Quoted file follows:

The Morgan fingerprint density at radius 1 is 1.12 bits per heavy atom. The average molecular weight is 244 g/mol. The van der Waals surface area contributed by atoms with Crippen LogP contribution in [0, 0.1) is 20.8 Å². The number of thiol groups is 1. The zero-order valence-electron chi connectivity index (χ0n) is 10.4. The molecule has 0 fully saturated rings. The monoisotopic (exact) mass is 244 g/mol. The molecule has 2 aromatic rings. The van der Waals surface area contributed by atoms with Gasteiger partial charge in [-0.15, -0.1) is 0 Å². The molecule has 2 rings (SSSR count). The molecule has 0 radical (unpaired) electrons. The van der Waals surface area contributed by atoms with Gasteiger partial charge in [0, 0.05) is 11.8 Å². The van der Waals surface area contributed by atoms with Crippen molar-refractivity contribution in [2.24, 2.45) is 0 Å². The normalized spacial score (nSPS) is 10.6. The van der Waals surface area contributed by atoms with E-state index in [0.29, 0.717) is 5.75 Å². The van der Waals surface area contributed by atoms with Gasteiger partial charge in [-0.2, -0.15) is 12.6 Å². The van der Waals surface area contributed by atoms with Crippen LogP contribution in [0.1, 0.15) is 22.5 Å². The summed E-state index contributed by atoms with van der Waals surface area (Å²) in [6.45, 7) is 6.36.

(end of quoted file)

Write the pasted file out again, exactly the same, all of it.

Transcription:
The Morgan fingerprint density at radius 1 is 1.12 bits per heavy atom. The average molecular weight is 244 g/mol. The van der Waals surface area contributed by atoms with Crippen LogP contribution in [0, 0.1) is 20.8 Å². The number of thiol groups is 1. The zero-order valence-electron chi connectivity index (χ0n) is 10.4. The molecule has 0 fully saturated rings. The monoisotopic (exact) mass is 244 g/mol. The molecule has 2 aromatic rings. The van der Waals surface area contributed by atoms with Gasteiger partial charge in [-0.15, -0.1) is 0 Å². The molecule has 2 rings (SSSR count). The molecule has 0 radical (unpaired) electrons. The van der Waals surface area contributed by atoms with Gasteiger partial charge in [0, 0.05) is 11.8 Å². The van der Waals surface area contributed by atoms with Crippen molar-refractivity contribution in [2.24, 2.45) is 0 Å². The normalized spacial score (nSPS) is 10.6. The van der Waals surface area contributed by atoms with E-state index in [0.29, 0.717) is 5.75 Å². The van der Waals surface area contributed by atoms with Gasteiger partial charge in [-0.2, -0.15) is 12.6 Å². The van der Waals surface area contributed by atoms with Crippen LogP contribution in [0.1, 0.15) is 22.5 Å². The summed E-state index contributed by atoms with van der Waals surface area (Å²) in [6.45, 7) is 6.36.